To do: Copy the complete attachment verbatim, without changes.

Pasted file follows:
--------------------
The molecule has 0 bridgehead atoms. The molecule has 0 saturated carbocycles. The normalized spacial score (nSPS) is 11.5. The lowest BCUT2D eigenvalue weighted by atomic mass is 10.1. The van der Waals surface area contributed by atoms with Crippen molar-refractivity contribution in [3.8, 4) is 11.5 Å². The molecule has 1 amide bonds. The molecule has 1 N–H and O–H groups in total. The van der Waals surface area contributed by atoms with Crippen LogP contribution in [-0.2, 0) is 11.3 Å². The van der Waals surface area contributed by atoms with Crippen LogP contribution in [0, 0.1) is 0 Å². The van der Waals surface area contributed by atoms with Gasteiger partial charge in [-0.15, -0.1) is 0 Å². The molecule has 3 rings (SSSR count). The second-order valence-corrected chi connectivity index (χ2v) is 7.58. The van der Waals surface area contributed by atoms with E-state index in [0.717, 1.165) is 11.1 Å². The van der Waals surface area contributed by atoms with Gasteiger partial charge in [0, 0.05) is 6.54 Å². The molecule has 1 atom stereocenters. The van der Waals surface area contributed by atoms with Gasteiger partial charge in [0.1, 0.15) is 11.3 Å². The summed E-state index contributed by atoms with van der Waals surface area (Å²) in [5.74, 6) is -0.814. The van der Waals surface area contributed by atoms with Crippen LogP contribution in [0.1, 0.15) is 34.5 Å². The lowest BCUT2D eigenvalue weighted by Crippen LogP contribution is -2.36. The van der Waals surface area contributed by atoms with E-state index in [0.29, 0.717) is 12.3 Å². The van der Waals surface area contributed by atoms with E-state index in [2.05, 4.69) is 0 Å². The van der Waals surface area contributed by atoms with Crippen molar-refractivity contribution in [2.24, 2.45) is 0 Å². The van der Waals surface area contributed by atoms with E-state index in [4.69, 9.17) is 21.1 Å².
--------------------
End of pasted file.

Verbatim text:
The molecule has 0 bridgehead atoms. The molecule has 0 saturated carbocycles. The normalized spacial score (nSPS) is 11.5. The lowest BCUT2D eigenvalue weighted by atomic mass is 10.1. The van der Waals surface area contributed by atoms with Crippen molar-refractivity contribution in [3.8, 4) is 11.5 Å². The molecule has 1 amide bonds. The molecule has 1 N–H and O–H groups in total. The van der Waals surface area contributed by atoms with Crippen LogP contribution in [-0.2, 0) is 11.3 Å². The van der Waals surface area contributed by atoms with Crippen LogP contribution in [0, 0.1) is 0 Å². The van der Waals surface area contributed by atoms with Gasteiger partial charge in [-0.15, -0.1) is 0 Å². The molecule has 3 rings (SSSR count). The second-order valence-corrected chi connectivity index (χ2v) is 7.58. The van der Waals surface area contributed by atoms with E-state index in [0.717, 1.165) is 11.1 Å². The van der Waals surface area contributed by atoms with Gasteiger partial charge in [0, 0.05) is 6.54 Å². The molecule has 1 atom stereocenters. The van der Waals surface area contributed by atoms with Gasteiger partial charge in [0.1, 0.15) is 11.3 Å². The summed E-state index contributed by atoms with van der Waals surface area (Å²) in [5.74, 6) is -0.814. The van der Waals surface area contributed by atoms with Crippen LogP contribution in [0.1, 0.15) is 34.5 Å². The lowest BCUT2D eigenvalue weighted by Crippen LogP contribution is -2.36. The van der Waals surface area contributed by atoms with E-state index in [0.29, 0.717) is 12.3 Å². The van der Waals surface area contributed by atoms with E-state index in [2.05, 4.69) is 0 Å². The van der Waals surface area contributed by atoms with Crippen molar-refractivity contribution in [2.24, 2.45) is 0 Å². The van der Waals surface area contributed by atoms with E-state index in [4.69, 9.17) is 21.1 Å².